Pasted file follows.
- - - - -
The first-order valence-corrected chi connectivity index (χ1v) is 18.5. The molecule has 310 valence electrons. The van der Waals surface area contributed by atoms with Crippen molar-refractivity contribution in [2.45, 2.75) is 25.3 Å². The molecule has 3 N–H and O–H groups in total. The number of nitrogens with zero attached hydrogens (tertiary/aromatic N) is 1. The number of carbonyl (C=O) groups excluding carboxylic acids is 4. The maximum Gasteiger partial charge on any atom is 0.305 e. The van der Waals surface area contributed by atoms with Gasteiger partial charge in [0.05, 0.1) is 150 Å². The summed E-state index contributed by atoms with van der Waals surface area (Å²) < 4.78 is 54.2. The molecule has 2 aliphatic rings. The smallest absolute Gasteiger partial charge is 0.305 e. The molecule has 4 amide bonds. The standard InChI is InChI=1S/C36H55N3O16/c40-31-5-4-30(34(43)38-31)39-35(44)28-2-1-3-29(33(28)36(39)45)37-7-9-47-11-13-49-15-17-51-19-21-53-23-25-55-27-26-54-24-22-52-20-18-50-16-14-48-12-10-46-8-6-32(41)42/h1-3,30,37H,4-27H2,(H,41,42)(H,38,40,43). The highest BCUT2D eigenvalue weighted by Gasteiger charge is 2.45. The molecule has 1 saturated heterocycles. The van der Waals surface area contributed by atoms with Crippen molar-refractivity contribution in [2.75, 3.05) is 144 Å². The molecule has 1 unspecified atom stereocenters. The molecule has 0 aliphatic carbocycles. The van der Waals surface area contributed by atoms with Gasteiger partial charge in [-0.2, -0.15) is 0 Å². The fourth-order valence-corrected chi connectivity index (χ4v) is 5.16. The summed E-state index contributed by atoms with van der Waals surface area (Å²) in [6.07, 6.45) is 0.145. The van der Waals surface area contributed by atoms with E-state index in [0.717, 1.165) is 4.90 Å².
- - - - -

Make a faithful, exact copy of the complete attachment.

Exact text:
The first-order valence-corrected chi connectivity index (χ1v) is 18.5. The molecule has 310 valence electrons. The van der Waals surface area contributed by atoms with Crippen molar-refractivity contribution in [2.45, 2.75) is 25.3 Å². The molecule has 3 N–H and O–H groups in total. The number of nitrogens with zero attached hydrogens (tertiary/aromatic N) is 1. The number of carbonyl (C=O) groups excluding carboxylic acids is 4. The maximum Gasteiger partial charge on any atom is 0.305 e. The van der Waals surface area contributed by atoms with Gasteiger partial charge in [0.05, 0.1) is 150 Å². The summed E-state index contributed by atoms with van der Waals surface area (Å²) < 4.78 is 54.2. The molecule has 2 aliphatic rings. The smallest absolute Gasteiger partial charge is 0.305 e. The molecule has 4 amide bonds. The standard InChI is InChI=1S/C36H55N3O16/c40-31-5-4-30(34(43)38-31)39-35(44)28-2-1-3-29(33(28)36(39)45)37-7-9-47-11-13-49-15-17-51-19-21-53-23-25-55-27-26-54-24-22-52-20-18-50-16-14-48-12-10-46-8-6-32(41)42/h1-3,30,37H,4-27H2,(H,41,42)(H,38,40,43). The highest BCUT2D eigenvalue weighted by Gasteiger charge is 2.45. The molecule has 1 saturated heterocycles. The van der Waals surface area contributed by atoms with Crippen molar-refractivity contribution in [2.75, 3.05) is 144 Å². The molecule has 1 unspecified atom stereocenters. The molecule has 0 aliphatic carbocycles. The van der Waals surface area contributed by atoms with Gasteiger partial charge in [-0.2, -0.15) is 0 Å². The fourth-order valence-corrected chi connectivity index (χ4v) is 5.16. The summed E-state index contributed by atoms with van der Waals surface area (Å²) in [6.07, 6.45) is 0.145. The van der Waals surface area contributed by atoms with E-state index in [0.717, 1.165) is 4.90 Å².